Extinction Rebellion Is Protesting London Fashion Week With “Die Ins” and a Funeral

Earlier this summer, the Extinction Rebellion group urged citizens to “boycott fashion” by refraining from buying new clothing for a year, an effort to address the staggering excesses of global production. An estimated 100 billion pieces of clothing are made every year, with a truckload being burned or landfilled each second, according to Stella McCartney.

XR’s latest action is even more radical: In July, the group petitioned the British Fashion Council to shut down LFW and plan a people’s assembly instead, so members of industry could gather to declare a climate emergency and figure out viable solutions. That didn’t happen and the shows are going on as planned. Now XR is organizing protests throughout the city. On the first day of LFW, protestors covered in fake blood staged a “die in” outside The Strand, symbolizing the lives already lost and that will be lost due to climate change, and on the last, they’ve planned a “funeral procession.” Immo Klink is on the ground documenting it for Vogue.

The actions are coming at a time when designers large and small are addressing their environmental impact. Earlier this week, Gucci announced it will have a fully carbon-neutral supply chain by the end of this month, and New York designers including Gabriela Hearst, 3.1 Phillip Lim, Collina Strada, and CDLM made sustainability a big part of their Spring 2020 stories.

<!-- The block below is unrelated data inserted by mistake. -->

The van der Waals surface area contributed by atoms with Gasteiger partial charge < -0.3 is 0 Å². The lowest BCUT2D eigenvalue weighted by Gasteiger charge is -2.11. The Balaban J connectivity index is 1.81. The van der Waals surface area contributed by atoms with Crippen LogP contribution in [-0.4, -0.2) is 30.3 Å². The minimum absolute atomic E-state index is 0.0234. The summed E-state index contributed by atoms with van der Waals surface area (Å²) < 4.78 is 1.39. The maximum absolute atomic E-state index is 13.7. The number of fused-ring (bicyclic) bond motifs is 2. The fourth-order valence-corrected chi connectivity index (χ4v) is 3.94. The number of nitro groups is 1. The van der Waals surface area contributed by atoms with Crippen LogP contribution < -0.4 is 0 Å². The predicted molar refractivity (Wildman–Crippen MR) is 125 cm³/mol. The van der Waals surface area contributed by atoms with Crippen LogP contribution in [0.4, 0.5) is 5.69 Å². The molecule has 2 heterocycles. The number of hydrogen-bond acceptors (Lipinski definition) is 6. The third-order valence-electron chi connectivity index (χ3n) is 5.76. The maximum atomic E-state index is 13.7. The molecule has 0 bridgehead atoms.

If designers are improving the way they make clothes, why does XR still believe fashion week needs to be cancelled? In short, it’s fashion week’s overarching message of new, new, new. “During fashion month, the industry travels to global destinations to parade, see, and buy fashion, [and] it creates the desire that results in the consumption of fast fashion and beyond,” XR wrote on its Facebook page. “Fashion should be a culturalsignifier of our times, and yet the industry still adheres to an archaic system of seasonal fashions, doing pressure to relentlessly create new fashion from new materials.”

It’s hard to imagine fashion week disappearing, but who knows? This season’s shows have already prompted questions about how we should engage with fashion, with designers staging major, celebrity-studded events in lieu of runway shows or stepping away from the catwalk entirely. Plus, XR ostensibly knew the industry wouldn’t warm to their ideas right away; the goal right now is to simply get the right people talking about it. “I think it’s important we use our voice to say what we believe is necessary rather than what we believe is achievable within the current system,” Tori Tsui told Vogue. “People might say it just isn’t realistic [to cancel fashion week]. But that isn’t the point. It’s to make people understand what’s necessary in this emergency.”



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